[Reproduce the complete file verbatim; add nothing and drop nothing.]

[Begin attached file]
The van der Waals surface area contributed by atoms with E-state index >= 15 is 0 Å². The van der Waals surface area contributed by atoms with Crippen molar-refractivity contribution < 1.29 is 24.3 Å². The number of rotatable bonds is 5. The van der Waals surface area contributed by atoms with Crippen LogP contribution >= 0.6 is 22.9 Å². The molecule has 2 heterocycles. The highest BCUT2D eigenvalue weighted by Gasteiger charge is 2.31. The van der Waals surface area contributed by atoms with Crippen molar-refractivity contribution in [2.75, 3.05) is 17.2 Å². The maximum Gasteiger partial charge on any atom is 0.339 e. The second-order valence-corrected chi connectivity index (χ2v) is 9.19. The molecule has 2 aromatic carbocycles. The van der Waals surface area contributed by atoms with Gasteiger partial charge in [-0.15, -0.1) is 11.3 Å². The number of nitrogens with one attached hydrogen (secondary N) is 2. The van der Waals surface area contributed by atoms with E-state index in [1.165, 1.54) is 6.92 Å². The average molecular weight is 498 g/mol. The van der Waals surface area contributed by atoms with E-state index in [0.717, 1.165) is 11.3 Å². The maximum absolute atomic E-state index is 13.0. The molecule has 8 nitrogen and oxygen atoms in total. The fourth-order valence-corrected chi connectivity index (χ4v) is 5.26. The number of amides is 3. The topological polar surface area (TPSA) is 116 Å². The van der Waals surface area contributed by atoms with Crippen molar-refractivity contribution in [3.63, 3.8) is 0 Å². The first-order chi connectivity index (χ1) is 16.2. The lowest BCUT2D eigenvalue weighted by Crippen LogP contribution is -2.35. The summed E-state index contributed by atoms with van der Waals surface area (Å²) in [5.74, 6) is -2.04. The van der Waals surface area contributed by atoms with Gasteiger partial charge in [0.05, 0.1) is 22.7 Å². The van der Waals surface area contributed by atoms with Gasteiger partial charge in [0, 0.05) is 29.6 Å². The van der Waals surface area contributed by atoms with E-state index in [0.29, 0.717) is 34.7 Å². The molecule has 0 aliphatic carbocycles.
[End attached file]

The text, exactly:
The van der Waals surface area contributed by atoms with E-state index >= 15 is 0 Å². The van der Waals surface area contributed by atoms with Crippen molar-refractivity contribution < 1.29 is 24.3 Å². The number of rotatable bonds is 5. The van der Waals surface area contributed by atoms with Crippen LogP contribution >= 0.6 is 22.9 Å². The molecule has 2 heterocycles. The highest BCUT2D eigenvalue weighted by Gasteiger charge is 2.31. The van der Waals surface area contributed by atoms with Crippen molar-refractivity contribution in [2.75, 3.05) is 17.2 Å². The maximum Gasteiger partial charge on any atom is 0.339 e. The second-order valence-corrected chi connectivity index (χ2v) is 9.19. The molecule has 2 aromatic carbocycles. The van der Waals surface area contributed by atoms with Gasteiger partial charge in [-0.15, -0.1) is 11.3 Å². The number of nitrogens with one attached hydrogen (secondary N) is 2. The van der Waals surface area contributed by atoms with E-state index in [1.165, 1.54) is 6.92 Å². The average molecular weight is 498 g/mol. The van der Waals surface area contributed by atoms with E-state index in [0.717, 1.165) is 11.3 Å². The maximum absolute atomic E-state index is 13.0. The molecule has 8 nitrogen and oxygen atoms in total. The fourth-order valence-corrected chi connectivity index (χ4v) is 5.26. The number of amides is 3. The topological polar surface area (TPSA) is 116 Å². The van der Waals surface area contributed by atoms with Crippen molar-refractivity contribution in [3.63, 3.8) is 0 Å². The first-order chi connectivity index (χ1) is 16.2. The lowest BCUT2D eigenvalue weighted by Crippen LogP contribution is -2.35. The summed E-state index contributed by atoms with van der Waals surface area (Å²) in [5.74, 6) is -2.04. The van der Waals surface area contributed by atoms with Gasteiger partial charge in [0.05, 0.1) is 22.7 Å². The van der Waals surface area contributed by atoms with Gasteiger partial charge in [0, 0.05) is 29.6 Å². The van der Waals surface area contributed by atoms with E-state index in [0.29, 0.717) is 34.7 Å². The molecule has 0 aliphatic carbocycles.